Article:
Cushing´s syndrome (CS) results from chronic exposure to high serum cortisol levels and other adrenal steroids. Bilateral adrenal lesions occur in 10-15% of adrenal CS, including corticotropin (ACTH)-independent macronodular adrenal hyperplasia (AIMAH)1. The excess cortisol secretion, which leads to progressive inhibition of ACTH release is under control of ligands that bind to illegitimate G-protein-coupled receptors (GPCRs) in the adrenal glands (AG). The expression of ectopic receptors like gastric inhibitory polypeptide (GIP), beta adrenergic, vasopressin V2-V3, serotonin (5-HT7) receptors, and abnormally active eutopic receptors like vasopressin V1, luteinizing hormone/human gonadotrophin (LH/hCGR) and serotonin (5-HT4) receptors have being described2. We present the study of a patient evaluated for Cushing's syndrome. A 64-year old man reported a history of obesity, severe arterial hypertension, diabetes mellitus, congestive heart failure, mild chronic renal insufficiency, weakness and depression. Physical examination showed clinical signs of Cushing's syndrome including central abdominal obesity, thin skin, dorsocervical fat pad, reddish purple striae, proximal muscle weakness, and ecchymoses. Biochemical studies revealed: 24-hour urinary free cortisol (UFC) 250 μg (normal up to 100), late- night free salivary cortisol: 24 nmol/l (0.7- 5) and serum cortisol after 1 mg overnight dexamethasone suppression test: 32 μg/dl (up to 5). Morning plasma ACTH was undetectable: less than 10 pg/ml (10 - 46), confirmed in three assays. An abdominal computed tomography (CT) scan showed bilateral macronodular adrenal hyperplasia. The right gland measured 11 x 4 cm, and the left, 8 x 5 cm. To screen for aberrant adrenal expression of GPCRs we performed some of the stimulation tests, according to the protocol suggested by Lacroix et al3, 4. The strategy is based on stimulation tests with different hormones (endogenous or exogenous) for potential aberrant receptors, while monitoring serum levels of cortisol. First, a mixed meal was given to assess the presence of GIP, also 250μg of ACTH was administrated intravenously. During the second day, 100 μg of gonadotrophin-releasing hormone (GnRH) was administrated intravenously and on the last day, 1 mg of glucagon was administrated intramuscularly. Serial measurement of cortisol levels were performed every 30 minutes intervals during 3 hours following the intervention. ACTH was not measured during the tests3. The results showed an increased cortisol response to stimulation with glucagon (Table 1). Cortisol response to ACTH is always present in AIMAH patients5. As previously described, more than 50% increase from the baseline of cortisol levels is considered as a positive response3. After 12-months of successful treatment with ketoconazole, the patient was submitted to bilateral adrenal surgery. Right adrenal excision had to be postponed because of harmful bleeding. Based on biochemical studies that showed cortisol response after exogenous glucagon administration, we decided to treat the patient with octreotide (20 mg/month) in order to control cortisol secretion6 as well as to slow down adrenal hyperplasia7. After four months of octreotide treatment cortisol secretion could be partially controlled (UFC: 140-200 μg/24 h) and the surgical excision of the right adrenal could be easily made without abnormal bleeding. Interestingly, exogenous glucagon stimulus during octreotide treatment did not elicit significant cortisol response. We have no argument to explain this finding.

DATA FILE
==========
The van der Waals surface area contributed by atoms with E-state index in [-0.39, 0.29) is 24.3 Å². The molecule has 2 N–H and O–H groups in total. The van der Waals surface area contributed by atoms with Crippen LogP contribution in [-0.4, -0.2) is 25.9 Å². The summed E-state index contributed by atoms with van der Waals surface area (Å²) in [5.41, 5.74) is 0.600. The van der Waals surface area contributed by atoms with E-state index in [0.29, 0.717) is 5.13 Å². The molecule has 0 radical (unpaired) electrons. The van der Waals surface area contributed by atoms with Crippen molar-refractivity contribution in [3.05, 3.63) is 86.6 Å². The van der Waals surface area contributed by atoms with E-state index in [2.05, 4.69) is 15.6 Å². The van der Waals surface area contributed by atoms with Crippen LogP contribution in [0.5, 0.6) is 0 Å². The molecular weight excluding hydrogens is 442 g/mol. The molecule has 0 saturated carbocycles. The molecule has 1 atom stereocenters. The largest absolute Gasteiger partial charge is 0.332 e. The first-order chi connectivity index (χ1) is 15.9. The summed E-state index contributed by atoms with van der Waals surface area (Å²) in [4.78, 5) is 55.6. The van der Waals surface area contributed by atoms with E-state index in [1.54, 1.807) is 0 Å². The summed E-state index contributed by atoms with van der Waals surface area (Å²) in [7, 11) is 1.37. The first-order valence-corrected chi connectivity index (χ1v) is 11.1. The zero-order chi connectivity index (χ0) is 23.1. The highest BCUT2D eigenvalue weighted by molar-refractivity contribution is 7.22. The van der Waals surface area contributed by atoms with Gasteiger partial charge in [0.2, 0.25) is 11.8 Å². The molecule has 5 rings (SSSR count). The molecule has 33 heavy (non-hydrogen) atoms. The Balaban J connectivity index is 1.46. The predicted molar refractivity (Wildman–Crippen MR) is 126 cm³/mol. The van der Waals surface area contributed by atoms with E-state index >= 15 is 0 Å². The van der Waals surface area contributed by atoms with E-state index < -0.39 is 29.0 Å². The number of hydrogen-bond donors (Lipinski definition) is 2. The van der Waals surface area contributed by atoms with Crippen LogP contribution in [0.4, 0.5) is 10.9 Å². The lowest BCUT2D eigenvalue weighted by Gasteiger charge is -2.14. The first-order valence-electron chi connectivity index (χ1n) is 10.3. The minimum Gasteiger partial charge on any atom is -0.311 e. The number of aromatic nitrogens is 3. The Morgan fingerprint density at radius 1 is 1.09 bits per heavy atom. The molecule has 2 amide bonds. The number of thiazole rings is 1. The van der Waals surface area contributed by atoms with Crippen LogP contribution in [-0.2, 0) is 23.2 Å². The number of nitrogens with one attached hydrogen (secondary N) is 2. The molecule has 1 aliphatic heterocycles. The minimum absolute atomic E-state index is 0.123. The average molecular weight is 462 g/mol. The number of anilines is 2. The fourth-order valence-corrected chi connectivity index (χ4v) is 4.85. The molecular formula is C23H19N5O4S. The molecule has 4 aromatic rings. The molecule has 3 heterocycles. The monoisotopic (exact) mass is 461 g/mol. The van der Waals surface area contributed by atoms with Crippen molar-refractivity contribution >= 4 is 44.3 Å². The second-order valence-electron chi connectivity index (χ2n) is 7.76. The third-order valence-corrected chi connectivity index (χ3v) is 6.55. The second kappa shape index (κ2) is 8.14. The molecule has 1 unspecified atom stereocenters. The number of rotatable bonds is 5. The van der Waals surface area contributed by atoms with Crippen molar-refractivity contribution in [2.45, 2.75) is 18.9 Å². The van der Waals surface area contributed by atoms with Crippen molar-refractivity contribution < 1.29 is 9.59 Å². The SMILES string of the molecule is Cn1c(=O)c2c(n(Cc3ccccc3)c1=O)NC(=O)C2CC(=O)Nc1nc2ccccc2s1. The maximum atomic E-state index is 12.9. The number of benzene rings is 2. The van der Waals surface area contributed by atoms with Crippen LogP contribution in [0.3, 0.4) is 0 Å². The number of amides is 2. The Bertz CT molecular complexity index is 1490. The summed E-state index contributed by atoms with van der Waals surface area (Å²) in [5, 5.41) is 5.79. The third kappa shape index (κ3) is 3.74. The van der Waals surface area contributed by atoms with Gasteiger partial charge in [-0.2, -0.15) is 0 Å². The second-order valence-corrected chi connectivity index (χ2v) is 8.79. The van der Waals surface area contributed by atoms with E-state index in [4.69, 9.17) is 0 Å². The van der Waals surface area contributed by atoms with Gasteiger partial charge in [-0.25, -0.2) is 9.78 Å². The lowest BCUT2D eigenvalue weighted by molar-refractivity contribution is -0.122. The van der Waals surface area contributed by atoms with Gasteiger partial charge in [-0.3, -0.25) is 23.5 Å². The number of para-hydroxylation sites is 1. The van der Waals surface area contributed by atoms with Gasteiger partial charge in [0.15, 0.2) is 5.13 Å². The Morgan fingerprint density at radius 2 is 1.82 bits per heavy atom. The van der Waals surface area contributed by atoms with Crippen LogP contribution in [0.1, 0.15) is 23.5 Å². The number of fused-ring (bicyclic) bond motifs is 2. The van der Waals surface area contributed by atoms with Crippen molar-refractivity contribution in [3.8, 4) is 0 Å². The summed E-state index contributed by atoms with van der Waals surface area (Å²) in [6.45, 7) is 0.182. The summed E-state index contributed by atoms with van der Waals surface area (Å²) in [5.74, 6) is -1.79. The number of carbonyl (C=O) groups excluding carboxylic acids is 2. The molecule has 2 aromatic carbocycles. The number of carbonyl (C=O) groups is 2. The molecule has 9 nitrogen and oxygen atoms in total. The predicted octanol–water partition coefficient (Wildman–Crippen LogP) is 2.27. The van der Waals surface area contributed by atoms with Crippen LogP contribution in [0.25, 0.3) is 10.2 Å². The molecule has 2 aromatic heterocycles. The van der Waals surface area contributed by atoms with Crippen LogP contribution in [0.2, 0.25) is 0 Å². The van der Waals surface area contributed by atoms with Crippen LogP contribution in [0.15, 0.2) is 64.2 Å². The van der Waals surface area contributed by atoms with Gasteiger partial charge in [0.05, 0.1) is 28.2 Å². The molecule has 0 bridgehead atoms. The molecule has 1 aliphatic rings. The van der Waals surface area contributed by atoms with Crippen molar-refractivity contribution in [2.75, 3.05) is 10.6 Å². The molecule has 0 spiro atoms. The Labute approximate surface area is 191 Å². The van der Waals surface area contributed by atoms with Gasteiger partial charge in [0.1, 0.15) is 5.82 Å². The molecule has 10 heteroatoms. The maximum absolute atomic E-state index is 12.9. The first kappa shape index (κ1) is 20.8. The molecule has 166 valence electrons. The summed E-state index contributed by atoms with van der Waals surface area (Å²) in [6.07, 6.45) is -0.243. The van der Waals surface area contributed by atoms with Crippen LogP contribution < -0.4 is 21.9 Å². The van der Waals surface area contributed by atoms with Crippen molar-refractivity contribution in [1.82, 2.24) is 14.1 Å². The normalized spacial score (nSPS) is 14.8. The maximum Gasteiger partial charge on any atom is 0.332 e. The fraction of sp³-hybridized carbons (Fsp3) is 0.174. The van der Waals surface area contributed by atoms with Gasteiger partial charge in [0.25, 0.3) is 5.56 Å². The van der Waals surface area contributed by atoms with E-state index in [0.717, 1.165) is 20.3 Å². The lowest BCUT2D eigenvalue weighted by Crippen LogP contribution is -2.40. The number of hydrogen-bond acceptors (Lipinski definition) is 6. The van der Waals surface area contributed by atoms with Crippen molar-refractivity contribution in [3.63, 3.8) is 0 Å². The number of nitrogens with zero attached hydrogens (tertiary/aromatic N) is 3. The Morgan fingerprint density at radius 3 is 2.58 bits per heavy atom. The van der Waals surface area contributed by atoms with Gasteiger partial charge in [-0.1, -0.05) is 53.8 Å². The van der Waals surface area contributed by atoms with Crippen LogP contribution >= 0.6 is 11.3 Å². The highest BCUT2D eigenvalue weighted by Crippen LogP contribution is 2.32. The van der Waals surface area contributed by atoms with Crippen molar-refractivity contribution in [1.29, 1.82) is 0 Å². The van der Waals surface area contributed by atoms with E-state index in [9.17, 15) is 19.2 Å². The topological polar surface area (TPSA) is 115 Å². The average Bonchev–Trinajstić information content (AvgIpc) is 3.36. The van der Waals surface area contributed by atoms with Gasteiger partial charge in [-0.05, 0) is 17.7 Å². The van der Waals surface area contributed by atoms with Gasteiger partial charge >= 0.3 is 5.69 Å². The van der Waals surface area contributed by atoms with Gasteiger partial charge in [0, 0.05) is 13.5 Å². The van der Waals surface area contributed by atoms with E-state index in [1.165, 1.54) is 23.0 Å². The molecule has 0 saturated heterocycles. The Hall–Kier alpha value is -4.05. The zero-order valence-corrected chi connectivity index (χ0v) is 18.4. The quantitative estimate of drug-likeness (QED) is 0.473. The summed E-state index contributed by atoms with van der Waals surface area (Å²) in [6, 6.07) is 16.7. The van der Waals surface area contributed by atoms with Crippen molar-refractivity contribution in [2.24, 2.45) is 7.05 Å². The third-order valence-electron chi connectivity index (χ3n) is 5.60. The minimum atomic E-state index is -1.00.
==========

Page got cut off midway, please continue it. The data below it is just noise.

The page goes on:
TABLE 1.- Stimuli tests for cortisol